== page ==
I didn’t come here today to discourage you or cast a pall over this wonderful meeting but my remarks are echoed elsewhere in our nation. The time has come to reimagine who we are and what we value as a society.
I once heard Marian Wright Edelman say to a crowd of young people, that as a civilization, history will judge us by how we treated our children, our elderly, and our infirm and, by today’s measures, history’s judgment will not be kind.
So by way of counterbalance here are some constructive thoughts.
The mission-driven sector (often called the “Non-profit Sector”) has always had to be agile and make do with less. There’s a breaking point, however.
I’ve worked with mission-driven organizations since I was 25, both in the social safety net and cultural areas. When push comes to shove financially, the two most important things a board and staff leadership must do are to revisit their mission and review their governance.
Build a budget, every line item of which supports mission. Mission is the beacon for all budget decisions. Too many mission-driven organizations get seduced into acquiring facilities and technology or expanding into sideline ventures. If it can’t be shown clearly that owning infrastructure, technology or starting a new program significantly enhances delivery on mission, eliminate it. Many organizations unwittingly become long-term stewards of expensive infrastructure that then consumes resources better spent on mission.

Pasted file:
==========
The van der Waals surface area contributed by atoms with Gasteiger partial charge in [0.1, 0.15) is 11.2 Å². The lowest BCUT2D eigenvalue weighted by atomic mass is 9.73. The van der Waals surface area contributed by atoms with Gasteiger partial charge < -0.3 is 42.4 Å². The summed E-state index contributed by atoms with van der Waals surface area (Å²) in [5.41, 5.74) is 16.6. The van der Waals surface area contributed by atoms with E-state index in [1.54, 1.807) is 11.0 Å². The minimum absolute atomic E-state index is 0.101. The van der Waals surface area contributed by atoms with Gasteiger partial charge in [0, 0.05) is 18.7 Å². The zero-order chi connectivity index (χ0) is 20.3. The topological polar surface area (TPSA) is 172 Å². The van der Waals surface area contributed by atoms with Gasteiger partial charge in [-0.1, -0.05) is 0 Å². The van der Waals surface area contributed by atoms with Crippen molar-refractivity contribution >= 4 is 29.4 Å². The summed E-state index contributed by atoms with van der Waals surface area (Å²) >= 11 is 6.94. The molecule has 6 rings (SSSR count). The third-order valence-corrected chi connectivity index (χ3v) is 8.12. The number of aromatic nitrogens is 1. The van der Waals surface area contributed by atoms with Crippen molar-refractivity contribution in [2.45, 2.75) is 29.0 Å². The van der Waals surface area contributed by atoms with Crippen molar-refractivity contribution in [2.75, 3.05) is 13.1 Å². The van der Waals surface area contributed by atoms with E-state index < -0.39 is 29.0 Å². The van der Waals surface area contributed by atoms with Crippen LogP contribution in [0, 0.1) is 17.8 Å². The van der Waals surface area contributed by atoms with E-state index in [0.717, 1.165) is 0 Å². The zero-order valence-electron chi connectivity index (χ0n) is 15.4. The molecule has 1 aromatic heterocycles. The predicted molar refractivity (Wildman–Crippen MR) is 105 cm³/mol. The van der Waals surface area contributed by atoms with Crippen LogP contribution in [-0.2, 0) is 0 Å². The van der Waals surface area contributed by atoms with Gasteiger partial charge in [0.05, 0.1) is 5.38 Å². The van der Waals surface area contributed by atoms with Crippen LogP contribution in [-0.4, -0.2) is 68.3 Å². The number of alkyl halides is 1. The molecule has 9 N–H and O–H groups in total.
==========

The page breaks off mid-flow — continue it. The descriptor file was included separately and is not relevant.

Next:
Review the integrity and efficacy of your governance and ensure its adherence to best practices. Too many of us look the other way on governance are then shocked when we get into trouble, having missed all early warning signs.
Here are the four worst governance mistakes a board can make: first, not to do a thorough annual or bi-annual performance review of their executive director. This must include feedback from staff and the constituency served. I can almost guarantee that mission organizations that don’t do proper performance reviews will end up in difficulty. Everyone loses, including the ED.